1. HARRYV

      That’s what I am afraid of. With kids, mortgage, and a wife who is SAHM, I don’t have much appetite for risks…..I am extremely good at what I do. It is a niche. I am having a hard time finding a match at a company with better benefits. What if it doesn’t work out and I end up getting laid off? Something to ponder…

  37. Parfait

    I’m not passionate about my job, but I am good at it. And it gives me pretty phenomenal benefits that would be hard to find at a new job. Six weeks of PTO just isn’t going to be offered to a brand new employee. Sometimes it is kind of sad to think that my favorite thing about this job is how much time I get to spend not doing it, but hey. Everything is a tradeoff.

    1. Liz

      I would love to know what job this is that gives you six weeks of PTO! That is amazing!

  38. TFS

    I am in a very similar situation. If I make a pro/con list about my job, the pros way outnumber the cons…but then I just feel like scrawling “BUT I HATE IT” in big letters across the entire list. I definitely recommend job searching, even if you don’t end up taking a new job. I’ve found that job searching gives me some hope and perspective, even though in the end the job I have now always seems like a better choice than the new ones I’ve been offered.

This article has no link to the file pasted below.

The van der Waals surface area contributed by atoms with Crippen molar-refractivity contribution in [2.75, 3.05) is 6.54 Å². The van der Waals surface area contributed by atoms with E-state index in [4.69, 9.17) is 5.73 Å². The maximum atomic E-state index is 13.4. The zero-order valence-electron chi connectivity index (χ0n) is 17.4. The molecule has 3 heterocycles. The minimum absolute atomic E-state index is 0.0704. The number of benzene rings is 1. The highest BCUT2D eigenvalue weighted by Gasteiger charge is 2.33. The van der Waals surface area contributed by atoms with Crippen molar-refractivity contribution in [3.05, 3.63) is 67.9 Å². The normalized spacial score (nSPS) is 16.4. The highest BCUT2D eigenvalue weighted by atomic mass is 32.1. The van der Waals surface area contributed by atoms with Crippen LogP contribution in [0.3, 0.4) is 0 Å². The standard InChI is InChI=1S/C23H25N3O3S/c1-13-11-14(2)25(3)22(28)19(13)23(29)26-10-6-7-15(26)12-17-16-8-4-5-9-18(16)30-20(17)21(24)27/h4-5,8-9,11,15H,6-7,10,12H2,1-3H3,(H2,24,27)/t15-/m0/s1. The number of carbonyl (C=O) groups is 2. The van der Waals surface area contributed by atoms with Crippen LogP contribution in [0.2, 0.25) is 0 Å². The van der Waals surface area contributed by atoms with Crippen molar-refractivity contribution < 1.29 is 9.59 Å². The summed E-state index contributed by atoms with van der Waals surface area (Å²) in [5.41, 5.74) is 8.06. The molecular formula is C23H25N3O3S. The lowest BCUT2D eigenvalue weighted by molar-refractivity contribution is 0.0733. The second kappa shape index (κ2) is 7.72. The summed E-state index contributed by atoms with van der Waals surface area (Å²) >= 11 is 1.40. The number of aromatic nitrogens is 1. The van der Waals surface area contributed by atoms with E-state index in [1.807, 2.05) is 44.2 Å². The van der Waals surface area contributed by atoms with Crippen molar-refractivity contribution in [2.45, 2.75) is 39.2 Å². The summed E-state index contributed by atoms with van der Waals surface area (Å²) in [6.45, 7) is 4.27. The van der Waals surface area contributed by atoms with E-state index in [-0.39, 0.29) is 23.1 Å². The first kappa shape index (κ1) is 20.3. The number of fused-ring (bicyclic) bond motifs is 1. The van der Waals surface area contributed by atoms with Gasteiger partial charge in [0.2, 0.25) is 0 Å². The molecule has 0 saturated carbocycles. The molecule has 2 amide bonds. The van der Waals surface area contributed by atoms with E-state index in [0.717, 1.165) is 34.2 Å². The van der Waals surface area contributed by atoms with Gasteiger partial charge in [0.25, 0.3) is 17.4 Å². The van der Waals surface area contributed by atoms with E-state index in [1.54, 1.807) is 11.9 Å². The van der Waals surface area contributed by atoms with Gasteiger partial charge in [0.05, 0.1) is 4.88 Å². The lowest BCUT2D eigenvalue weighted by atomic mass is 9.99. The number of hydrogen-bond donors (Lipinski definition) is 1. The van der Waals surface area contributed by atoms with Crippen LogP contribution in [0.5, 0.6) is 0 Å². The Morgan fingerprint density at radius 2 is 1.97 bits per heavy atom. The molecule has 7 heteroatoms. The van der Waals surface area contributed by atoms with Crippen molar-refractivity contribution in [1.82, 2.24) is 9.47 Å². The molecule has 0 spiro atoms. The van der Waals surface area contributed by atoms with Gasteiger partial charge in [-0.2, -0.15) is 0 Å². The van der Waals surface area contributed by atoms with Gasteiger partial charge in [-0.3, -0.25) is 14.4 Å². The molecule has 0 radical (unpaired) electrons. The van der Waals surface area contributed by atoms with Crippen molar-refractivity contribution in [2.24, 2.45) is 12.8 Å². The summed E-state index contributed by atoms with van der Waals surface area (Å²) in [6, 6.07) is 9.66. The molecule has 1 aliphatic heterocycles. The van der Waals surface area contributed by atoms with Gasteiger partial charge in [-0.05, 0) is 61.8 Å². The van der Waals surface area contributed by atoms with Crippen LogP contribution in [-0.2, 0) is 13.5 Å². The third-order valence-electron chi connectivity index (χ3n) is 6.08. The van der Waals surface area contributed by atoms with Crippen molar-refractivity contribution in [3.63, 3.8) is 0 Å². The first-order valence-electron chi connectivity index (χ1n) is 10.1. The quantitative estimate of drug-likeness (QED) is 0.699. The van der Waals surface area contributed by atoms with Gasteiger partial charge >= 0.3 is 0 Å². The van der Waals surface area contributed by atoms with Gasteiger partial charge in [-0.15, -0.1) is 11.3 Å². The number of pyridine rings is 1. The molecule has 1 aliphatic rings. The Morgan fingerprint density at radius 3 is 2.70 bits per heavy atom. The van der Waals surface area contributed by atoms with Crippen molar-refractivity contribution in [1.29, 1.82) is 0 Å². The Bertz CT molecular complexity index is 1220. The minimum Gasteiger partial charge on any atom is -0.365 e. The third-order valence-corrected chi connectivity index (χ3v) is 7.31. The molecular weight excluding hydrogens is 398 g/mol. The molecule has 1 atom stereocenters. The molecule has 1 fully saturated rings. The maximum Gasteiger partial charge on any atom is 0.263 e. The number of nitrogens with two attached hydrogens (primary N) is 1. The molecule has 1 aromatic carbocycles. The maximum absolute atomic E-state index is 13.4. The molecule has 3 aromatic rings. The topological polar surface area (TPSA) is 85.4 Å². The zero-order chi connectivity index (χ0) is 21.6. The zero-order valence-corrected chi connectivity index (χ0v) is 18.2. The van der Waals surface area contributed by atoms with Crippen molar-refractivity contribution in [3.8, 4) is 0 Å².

1. Kira

      Maybe what we need is to figure out what’s not showing up on the first draft of the pros and cons list. OP listed pros and cons in her letter, but then working through the comments identified a new “con” that seemed to explain why even the “pros” weren’t satisfying.

      I might say that my my pay is satisfactory, the hours are flexible, I’m well respected by my team, and I like the field I’m in. But then I remember that the pay is lower than industry average, the “flexible” hours are nitpicked, what I thought was respect from my coworkers actually turns out to be passive-aggressive miscommunication, and most of my time isn’t spent on work in my field. Then I start to see why all those pros aren’t adding up to a happy job.